Last month we reviewed the importance of containing costs but maintaining quality when working with outside law firms. Budgeting is one of the best ways to achieve this. Budgeting is an excellent way to educate and manage client expectations about a case. In our January 29th post, we explored how requiring a budget in your billing guidelines and participating in frequent budget discussions with the firm can greatly improve your budget process. Part II of this article focuses on additional ways to improve firm budgets.
Other ways to improve your budget process include:
Use UTBMS codes in budgets and invoices
In order to effectively track budgets to spending, it is extremely helpful to base both the budget and associated invoices on UTBMS codes (Uniform Task-Based Management System). Using UTBMS codes allows attorneys to budget by litigation task while providing meaningful cost information to clients.
If the invoice and budget contain UTBMS codes, the client can follow the accuracy of the budget as the firm begins to bill on the matter. The budget is monitored and tracked against the UTBMS codes assigned to the invoice entries. With this type of information, the client can evaluate how much was spent on items such as experts/consultants, or in depositions for the year. The client can also review the accuracy of budgets for the year and has a roadmap that aids in forecasting budgets for the following years.
Use a phased approach to budgeting
Using a phased approach to budgeting is another growing trend. Instead of supplying an entire budget from case assessment and development all the way through trial, some clients are requesting a budget for the current phase of litigation. Once a certain phase of litigation begins to draw to a close, the firm submits a budget for the next phase. The idea is to keep the estimates more realistic by budgeting one phase at a time. Many cases settle before trial and budgeting through trial gives a false sense of the total cost for a case. These clients understand the inherent uncertainty in trying to budget for litigation and would rather use the budget as a tool to keep client and firm objectives and expectations in alignment.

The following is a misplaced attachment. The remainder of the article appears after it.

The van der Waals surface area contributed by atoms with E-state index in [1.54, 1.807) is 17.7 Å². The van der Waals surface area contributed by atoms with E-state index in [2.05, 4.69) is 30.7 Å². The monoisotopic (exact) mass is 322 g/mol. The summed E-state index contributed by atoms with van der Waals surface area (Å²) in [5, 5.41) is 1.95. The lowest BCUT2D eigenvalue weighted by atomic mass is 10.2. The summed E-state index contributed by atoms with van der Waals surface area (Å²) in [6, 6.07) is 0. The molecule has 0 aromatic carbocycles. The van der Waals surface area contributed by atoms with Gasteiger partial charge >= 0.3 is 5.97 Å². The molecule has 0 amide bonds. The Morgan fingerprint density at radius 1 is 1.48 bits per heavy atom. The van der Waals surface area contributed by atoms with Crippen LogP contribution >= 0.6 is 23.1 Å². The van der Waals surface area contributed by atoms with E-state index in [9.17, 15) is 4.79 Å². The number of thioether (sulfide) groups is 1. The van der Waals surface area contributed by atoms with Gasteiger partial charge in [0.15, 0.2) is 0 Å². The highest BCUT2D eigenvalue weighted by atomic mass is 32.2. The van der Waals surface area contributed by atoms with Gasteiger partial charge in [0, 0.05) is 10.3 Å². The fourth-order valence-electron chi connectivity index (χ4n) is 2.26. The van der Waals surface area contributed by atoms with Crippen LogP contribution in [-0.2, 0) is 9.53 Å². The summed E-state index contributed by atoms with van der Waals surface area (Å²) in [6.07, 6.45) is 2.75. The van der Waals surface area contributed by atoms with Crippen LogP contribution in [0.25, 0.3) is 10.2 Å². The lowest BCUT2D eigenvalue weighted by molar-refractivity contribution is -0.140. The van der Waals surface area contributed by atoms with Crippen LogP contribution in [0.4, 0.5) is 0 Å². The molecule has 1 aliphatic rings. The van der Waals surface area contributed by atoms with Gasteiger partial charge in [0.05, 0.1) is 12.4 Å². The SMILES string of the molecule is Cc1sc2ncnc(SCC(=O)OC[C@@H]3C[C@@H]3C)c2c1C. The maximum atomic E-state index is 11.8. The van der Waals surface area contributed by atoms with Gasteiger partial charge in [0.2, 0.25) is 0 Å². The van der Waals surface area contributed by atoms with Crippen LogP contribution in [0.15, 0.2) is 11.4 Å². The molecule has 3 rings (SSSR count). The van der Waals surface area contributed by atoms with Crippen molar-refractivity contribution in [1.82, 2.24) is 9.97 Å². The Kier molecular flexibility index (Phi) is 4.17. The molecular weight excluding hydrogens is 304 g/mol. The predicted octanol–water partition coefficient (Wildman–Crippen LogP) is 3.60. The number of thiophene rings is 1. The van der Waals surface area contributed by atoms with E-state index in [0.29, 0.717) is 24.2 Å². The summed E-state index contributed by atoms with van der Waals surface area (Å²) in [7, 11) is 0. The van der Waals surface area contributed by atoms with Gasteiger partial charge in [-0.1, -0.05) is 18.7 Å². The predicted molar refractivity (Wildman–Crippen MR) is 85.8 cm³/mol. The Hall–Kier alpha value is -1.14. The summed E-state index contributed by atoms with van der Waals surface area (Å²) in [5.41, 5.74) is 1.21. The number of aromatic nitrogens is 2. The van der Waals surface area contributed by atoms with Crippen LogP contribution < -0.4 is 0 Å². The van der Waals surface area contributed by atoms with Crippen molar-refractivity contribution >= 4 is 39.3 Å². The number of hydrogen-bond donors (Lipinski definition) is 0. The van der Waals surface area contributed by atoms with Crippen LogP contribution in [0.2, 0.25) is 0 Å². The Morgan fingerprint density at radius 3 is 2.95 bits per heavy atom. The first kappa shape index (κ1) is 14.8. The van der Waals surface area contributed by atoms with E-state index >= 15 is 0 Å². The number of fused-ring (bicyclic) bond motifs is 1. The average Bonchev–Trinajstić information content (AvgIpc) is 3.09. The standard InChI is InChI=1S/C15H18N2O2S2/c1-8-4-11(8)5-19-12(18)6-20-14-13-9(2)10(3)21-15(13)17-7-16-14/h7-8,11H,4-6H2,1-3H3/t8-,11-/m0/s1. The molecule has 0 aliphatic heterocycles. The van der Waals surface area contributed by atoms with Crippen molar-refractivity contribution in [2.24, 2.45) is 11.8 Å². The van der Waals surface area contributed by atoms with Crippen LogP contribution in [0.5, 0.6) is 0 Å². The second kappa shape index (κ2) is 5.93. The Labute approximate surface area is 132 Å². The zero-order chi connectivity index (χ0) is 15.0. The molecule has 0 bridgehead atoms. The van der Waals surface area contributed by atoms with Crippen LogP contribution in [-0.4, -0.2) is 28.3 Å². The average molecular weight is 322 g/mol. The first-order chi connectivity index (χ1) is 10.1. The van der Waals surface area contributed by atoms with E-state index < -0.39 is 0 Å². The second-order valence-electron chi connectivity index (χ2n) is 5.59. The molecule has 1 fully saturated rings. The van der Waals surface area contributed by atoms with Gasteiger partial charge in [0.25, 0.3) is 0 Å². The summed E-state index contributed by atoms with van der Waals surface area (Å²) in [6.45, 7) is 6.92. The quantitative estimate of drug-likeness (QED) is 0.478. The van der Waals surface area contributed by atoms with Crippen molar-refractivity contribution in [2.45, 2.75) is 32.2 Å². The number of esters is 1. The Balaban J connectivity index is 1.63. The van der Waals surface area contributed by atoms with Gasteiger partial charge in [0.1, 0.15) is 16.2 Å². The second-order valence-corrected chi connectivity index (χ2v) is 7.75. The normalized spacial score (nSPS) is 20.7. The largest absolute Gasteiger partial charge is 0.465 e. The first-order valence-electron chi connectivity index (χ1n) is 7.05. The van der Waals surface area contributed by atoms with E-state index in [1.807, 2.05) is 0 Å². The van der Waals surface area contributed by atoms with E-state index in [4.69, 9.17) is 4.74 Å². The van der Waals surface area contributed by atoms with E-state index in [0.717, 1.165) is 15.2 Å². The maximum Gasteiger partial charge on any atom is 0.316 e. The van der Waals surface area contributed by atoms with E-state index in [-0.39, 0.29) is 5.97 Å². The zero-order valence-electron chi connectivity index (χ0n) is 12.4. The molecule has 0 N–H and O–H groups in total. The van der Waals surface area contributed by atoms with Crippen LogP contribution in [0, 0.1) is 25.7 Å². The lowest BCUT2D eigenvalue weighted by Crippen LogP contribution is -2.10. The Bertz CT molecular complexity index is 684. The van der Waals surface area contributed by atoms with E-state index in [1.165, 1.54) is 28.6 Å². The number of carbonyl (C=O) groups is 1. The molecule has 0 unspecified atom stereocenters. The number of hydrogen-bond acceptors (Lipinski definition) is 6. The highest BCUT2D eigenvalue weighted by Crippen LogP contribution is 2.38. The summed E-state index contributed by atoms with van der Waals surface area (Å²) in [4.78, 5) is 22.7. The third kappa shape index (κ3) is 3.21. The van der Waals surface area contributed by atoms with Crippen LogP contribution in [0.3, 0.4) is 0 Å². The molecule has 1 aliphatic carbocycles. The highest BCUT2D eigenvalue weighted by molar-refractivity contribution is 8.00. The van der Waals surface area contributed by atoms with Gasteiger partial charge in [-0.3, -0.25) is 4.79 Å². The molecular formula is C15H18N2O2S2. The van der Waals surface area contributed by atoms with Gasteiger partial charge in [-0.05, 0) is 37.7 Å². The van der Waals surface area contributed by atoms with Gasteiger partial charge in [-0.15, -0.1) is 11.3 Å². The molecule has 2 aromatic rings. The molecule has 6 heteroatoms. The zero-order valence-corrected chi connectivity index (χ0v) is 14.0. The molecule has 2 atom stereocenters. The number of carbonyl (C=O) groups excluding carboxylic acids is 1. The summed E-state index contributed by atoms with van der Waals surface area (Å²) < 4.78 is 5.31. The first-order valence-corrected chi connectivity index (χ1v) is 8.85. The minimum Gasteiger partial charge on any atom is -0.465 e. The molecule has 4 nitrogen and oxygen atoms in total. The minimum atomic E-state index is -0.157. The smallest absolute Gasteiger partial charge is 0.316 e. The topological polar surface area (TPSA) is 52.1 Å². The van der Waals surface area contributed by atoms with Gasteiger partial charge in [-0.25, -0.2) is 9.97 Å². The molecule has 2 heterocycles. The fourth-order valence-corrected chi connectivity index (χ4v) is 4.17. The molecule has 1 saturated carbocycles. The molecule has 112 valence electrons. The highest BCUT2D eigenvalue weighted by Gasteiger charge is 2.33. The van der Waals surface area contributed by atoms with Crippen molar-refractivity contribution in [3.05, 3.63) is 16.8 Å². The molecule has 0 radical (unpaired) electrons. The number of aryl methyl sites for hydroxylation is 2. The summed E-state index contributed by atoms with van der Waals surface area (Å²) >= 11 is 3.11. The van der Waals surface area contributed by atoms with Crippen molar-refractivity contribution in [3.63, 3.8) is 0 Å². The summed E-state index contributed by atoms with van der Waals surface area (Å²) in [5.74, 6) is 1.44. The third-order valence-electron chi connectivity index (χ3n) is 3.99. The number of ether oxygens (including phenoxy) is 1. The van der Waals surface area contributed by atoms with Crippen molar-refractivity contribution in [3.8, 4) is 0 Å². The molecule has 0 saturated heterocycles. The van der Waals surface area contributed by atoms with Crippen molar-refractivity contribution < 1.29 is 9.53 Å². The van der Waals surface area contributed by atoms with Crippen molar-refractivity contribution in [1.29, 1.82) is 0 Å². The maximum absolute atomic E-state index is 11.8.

Don’t forget to budget for expert and consultant fees
Remember to request that firms add expert and consultant fees in their budgets. Often, firms surprise clients with additional fees from outside vendors that are not accounted for in the budget. Try to negotiate lower rates with some of these outside vendors (such as court reporters and discovery vendors) and ask the firms to use these selected vendors in order to save costs.
The beginning of a new year is a perfect time to review your policies and renew your dedication towards the practice of budgeting. Time constraints as well as uncertainty surrounding events in litigation can make budgeting a difficult task for both the client and the law firms. With a little time and commitment, clients and firms will see how the budget can be used to further an understanding of how a litigation may play out. In turn, both parties will be able to make better decisions regarding the next phases of litigation. An agreement between the client and firm that budgets are a means to communicate litigation issues and keep the business objectives of both parties in alignment can bring improved performance in the new year.